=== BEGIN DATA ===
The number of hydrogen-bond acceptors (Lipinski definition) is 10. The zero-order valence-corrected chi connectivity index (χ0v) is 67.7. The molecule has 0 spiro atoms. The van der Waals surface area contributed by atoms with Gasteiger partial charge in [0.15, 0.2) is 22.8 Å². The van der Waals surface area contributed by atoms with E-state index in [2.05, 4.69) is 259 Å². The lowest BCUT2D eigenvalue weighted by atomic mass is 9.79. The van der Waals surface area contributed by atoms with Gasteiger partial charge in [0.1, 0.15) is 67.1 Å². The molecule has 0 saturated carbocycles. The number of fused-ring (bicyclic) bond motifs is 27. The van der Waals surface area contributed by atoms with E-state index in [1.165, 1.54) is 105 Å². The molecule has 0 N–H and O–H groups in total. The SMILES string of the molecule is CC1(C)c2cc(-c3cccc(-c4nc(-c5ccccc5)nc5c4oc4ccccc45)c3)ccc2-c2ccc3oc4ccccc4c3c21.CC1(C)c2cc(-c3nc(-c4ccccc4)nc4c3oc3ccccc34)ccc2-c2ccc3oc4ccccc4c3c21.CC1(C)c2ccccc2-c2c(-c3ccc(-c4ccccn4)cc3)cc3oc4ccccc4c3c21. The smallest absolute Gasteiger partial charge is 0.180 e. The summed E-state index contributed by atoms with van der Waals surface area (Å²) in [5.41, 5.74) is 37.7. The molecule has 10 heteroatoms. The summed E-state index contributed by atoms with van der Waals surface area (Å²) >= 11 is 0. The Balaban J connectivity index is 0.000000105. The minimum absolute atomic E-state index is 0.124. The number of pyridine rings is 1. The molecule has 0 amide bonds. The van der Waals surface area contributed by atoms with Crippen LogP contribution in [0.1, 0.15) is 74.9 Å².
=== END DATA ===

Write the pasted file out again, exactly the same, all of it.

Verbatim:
The number of hydrogen-bond acceptors (Lipinski definition) is 10. The zero-order valence-corrected chi connectivity index (χ0v) is 67.7. The molecule has 0 spiro atoms. The van der Waals surface area contributed by atoms with Gasteiger partial charge in [0.15, 0.2) is 22.8 Å². The van der Waals surface area contributed by atoms with E-state index in [2.05, 4.69) is 259 Å². The lowest BCUT2D eigenvalue weighted by atomic mass is 9.79. The van der Waals surface area contributed by atoms with Gasteiger partial charge in [0.1, 0.15) is 67.1 Å². The molecule has 0 saturated carbocycles. The number of fused-ring (bicyclic) bond motifs is 27. The van der Waals surface area contributed by atoms with E-state index in [1.165, 1.54) is 105 Å². The molecule has 0 N–H and O–H groups in total. The SMILES string of the molecule is CC1(C)c2cc(-c3cccc(-c4nc(-c5ccccc5)nc5c4oc4ccccc45)c3)ccc2-c2ccc3oc4ccccc4c3c21.CC1(C)c2cc(-c3nc(-c4ccccc4)nc4c3oc3ccccc34)ccc2-c2ccc3oc4ccccc4c3c21.CC1(C)c2ccccc2-c2c(-c3ccc(-c4ccccn4)cc3)cc3oc4ccccc4c3c21. The smallest absolute Gasteiger partial charge is 0.180 e. The summed E-state index contributed by atoms with van der Waals surface area (Å²) in [5.41, 5.74) is 37.7. The molecule has 10 heteroatoms. The summed E-state index contributed by atoms with van der Waals surface area (Å²) >= 11 is 0. The Balaban J connectivity index is 0.000000105. The minimum absolute atomic E-state index is 0.124. The number of pyridine rings is 1. The molecule has 0 amide bonds. The van der Waals surface area contributed by atoms with Crippen LogP contribution in [0.1, 0.15) is 74.9 Å².